Format

Send to

Choose Destination
Med J Aust. 2018 May 21;208(9):398-403. Epub 2018 May 14.

RedUSe: reducing antipsychotic and benzodiazepine prescribing in residential aged care facilities.

Author information

1
Wicking Dementia Research and Education Centre, University of Tasmania, Hobart, TAS juanita.westbury@utas.edu.au.
2
University of Tasmania, Hobart, TAS.
3
Wicking Dementia Research and Education Centre, University of Tasmania, Hobart, TAS.

Abstract

OBJECTIVE:

To assess the impact of a multi-strategic, interdisciplinary intervention on antipsychotic and benzodiazepine prescribing in residential aged care facilities (RACFs). Design, setting: Prospective, longitudinal intervention in Australian RACFs, April 2014 - March 2016.

PARTICIPANTS:

150 RACFs (with 12 157 residents) comprised the main participant group; two further groups were consultant pharmacists (staff education) and community pharmacies (prescribing data). Data for all RACF residents, excluding residents receiving respite or end-stage palliative care, were included.

INTERVENTION:

A multi-strategic program comprising psychotropic medication audit and feedback, staff education, and interdisciplinary case review at baseline and 3 months; final audit at 6 months.

MAIN OUTCOME MEASURE:

Mean prevalence of regular antipsychotic and benzodiazepine prescribing at baseline, and at 3 and 6 months. Secondary measures: chlorpromazine and diazepam equivalent doses/day/resident; proportions of residents for whom drug was ceased or the dose reduced; prevalence of antidepressant and prn (as required) psychotropic prescribing (to detect any substitution practice).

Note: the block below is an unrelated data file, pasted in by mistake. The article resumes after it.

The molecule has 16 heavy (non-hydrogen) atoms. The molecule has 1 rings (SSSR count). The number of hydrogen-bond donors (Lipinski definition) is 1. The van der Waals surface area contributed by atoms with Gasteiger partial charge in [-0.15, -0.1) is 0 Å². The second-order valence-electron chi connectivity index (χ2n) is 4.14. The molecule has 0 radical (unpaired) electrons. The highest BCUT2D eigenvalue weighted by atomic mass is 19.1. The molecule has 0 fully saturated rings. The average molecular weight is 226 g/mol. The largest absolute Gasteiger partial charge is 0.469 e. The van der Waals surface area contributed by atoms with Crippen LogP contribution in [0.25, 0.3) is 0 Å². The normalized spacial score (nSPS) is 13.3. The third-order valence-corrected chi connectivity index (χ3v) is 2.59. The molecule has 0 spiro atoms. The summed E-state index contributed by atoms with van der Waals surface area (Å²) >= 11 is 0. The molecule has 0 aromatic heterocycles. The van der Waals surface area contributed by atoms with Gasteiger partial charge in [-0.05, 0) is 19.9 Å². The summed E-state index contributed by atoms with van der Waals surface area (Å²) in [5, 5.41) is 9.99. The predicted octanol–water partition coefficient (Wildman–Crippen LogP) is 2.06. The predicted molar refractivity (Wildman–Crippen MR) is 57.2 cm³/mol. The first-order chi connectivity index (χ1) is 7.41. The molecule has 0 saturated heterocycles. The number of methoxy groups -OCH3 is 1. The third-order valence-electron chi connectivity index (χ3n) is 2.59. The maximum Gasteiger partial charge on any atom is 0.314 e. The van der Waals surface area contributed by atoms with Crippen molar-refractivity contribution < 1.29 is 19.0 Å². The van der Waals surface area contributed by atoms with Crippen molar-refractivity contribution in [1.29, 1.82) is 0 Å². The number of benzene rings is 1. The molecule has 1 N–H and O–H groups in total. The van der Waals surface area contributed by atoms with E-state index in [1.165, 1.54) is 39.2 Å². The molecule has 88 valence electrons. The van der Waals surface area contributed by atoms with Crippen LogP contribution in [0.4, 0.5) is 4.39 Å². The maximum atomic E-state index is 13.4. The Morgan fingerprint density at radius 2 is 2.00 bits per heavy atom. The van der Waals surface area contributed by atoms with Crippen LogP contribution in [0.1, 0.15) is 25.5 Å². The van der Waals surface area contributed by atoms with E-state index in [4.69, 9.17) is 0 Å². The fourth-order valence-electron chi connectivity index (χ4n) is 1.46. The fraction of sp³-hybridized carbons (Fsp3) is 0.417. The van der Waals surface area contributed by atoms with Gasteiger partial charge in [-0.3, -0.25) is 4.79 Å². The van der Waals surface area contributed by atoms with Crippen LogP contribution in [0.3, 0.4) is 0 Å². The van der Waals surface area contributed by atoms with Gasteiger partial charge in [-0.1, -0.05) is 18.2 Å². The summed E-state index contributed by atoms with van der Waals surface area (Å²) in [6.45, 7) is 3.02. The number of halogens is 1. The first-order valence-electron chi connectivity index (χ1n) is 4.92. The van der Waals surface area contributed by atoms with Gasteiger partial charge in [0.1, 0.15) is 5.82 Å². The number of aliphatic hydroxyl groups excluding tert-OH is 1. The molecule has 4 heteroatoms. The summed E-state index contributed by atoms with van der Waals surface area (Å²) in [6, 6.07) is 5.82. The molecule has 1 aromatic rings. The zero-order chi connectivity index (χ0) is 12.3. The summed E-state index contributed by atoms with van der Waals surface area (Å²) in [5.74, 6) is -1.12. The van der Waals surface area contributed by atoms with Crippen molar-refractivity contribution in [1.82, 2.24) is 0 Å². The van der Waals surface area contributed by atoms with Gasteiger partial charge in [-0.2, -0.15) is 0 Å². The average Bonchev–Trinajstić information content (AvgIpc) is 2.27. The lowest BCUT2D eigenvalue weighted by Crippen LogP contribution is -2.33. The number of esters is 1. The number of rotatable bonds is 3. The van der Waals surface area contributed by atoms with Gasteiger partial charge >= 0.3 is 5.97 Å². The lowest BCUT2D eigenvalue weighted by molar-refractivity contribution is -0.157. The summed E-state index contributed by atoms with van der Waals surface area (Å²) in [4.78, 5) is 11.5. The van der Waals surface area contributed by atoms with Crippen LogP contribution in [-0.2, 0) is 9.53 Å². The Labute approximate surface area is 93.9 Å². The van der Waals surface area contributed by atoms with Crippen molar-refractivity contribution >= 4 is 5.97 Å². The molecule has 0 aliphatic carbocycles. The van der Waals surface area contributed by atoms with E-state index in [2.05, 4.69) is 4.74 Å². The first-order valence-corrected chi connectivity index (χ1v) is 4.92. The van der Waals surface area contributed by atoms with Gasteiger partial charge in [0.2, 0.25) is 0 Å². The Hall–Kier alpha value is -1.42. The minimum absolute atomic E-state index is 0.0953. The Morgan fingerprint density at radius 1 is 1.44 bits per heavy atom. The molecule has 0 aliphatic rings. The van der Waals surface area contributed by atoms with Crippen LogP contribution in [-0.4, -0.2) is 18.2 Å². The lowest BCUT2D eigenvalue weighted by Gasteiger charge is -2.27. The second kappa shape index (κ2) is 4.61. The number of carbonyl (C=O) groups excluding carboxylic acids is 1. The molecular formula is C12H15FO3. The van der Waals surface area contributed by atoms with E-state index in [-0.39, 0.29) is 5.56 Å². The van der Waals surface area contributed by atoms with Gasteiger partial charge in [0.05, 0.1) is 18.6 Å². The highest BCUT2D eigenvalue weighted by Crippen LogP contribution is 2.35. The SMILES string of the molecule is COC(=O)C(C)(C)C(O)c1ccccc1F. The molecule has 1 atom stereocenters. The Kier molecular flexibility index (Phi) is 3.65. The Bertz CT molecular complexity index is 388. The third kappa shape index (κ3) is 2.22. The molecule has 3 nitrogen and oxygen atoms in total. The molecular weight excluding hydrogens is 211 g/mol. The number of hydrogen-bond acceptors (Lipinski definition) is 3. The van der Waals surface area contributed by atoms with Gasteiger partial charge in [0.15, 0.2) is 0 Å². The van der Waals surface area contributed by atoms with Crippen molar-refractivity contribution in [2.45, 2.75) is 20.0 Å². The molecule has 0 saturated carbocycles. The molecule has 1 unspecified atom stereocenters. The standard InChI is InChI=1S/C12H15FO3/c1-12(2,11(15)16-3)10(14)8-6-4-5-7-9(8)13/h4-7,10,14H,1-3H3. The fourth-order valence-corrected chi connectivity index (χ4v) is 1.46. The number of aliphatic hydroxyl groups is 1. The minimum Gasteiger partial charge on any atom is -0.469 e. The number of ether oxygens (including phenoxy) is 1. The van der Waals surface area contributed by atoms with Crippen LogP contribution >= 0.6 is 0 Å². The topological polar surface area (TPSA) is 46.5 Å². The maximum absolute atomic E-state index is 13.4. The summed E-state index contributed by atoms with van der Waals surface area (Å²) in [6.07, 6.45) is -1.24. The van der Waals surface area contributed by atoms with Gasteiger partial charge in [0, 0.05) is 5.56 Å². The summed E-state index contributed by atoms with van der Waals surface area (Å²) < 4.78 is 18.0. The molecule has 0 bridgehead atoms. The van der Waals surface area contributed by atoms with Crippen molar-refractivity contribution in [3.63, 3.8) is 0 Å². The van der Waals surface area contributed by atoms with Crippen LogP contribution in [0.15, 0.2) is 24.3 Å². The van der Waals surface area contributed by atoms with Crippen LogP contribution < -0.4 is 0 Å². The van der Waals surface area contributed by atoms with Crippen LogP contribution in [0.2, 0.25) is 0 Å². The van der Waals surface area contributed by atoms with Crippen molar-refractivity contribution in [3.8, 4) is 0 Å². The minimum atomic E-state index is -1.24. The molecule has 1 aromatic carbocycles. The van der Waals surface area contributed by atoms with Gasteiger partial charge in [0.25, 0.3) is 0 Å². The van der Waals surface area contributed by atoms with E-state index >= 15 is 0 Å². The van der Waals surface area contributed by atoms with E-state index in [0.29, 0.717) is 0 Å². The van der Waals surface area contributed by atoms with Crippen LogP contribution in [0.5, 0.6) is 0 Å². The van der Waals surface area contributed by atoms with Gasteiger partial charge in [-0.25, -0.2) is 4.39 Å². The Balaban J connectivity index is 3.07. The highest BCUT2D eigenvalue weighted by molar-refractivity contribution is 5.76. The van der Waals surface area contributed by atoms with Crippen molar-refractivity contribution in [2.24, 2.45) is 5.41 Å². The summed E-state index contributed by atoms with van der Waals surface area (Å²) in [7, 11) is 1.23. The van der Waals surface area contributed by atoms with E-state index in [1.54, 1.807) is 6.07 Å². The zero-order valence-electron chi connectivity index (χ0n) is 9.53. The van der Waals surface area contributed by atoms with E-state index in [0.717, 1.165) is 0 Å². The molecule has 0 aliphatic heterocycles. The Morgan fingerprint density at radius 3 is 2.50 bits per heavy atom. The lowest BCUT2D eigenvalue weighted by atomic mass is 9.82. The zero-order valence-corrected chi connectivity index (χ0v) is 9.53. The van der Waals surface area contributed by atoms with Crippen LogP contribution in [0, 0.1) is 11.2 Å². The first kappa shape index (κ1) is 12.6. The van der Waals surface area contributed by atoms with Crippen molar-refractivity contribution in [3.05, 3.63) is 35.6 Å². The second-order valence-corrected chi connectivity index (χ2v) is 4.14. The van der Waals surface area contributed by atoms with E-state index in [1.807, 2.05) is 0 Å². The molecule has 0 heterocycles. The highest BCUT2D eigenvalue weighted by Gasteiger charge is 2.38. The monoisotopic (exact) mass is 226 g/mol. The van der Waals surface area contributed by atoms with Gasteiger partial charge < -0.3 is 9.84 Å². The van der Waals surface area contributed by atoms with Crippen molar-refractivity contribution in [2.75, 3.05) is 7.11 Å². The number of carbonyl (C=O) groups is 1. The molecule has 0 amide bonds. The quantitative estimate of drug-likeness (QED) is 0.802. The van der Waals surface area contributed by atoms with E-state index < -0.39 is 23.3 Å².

RESULTS:

During the 6-month intervention, the proportion of residents prescribed antipsychotics declined by 13% (from 21.6% [95% CI, 20.4-22.9%] to 18.9% [95% CI, 17.7-20.1%]), and that of residents regularly prescribed benzodiazepines by 21% (from 22.2% [95% CI, 21.0-23.5%] to 17.6% [95% CI, 16.5-18.7]; each, P < 0.001). Mean chlorpromazine equivalent dose declined from 22.9 mg/resident/day (95% CI, 19.8-26.0) to 20.2 mg/resident/day (95% CI, 17.5-22.9; P < 0.001); mean diazepam equivalent dose declined from 1.4 mg/resident/day (95% CI, 1.3-1.5) to 1.1 mg/resident/day (95% CI, 0.9-1.2; P < 0.001). For 39% of residents prescribed antipsychotics and benzodiazepines at baseline, these agents had been ceased or their doses reduced by 6 months. There was no substitution by sedating antidepressants or prn prescribing of other psychotropic agents.

CONCLUSIONS:

The RedUSe program achieved significant reductions in the proportions of RACF residents prescribed antipsychotics and benzodiazepines.

TRIAL REGISTRATION:

Australian New Zealand Clinical Trials, ACTRN12617001257358.

KEYWORDS:

Anti-anxiety agents; Antipsychotic agents; Dementia; Deprescriptions; Geriatric psychiatry; Health services for the aged; Nursing care; Primary care; Psychopharmacology; Psychotropic drugs; Quality of health care; Sleep aids

PMID:
29747564

Supplemental Content

Full text links

Icon for Wiley
Loading ...
Support Center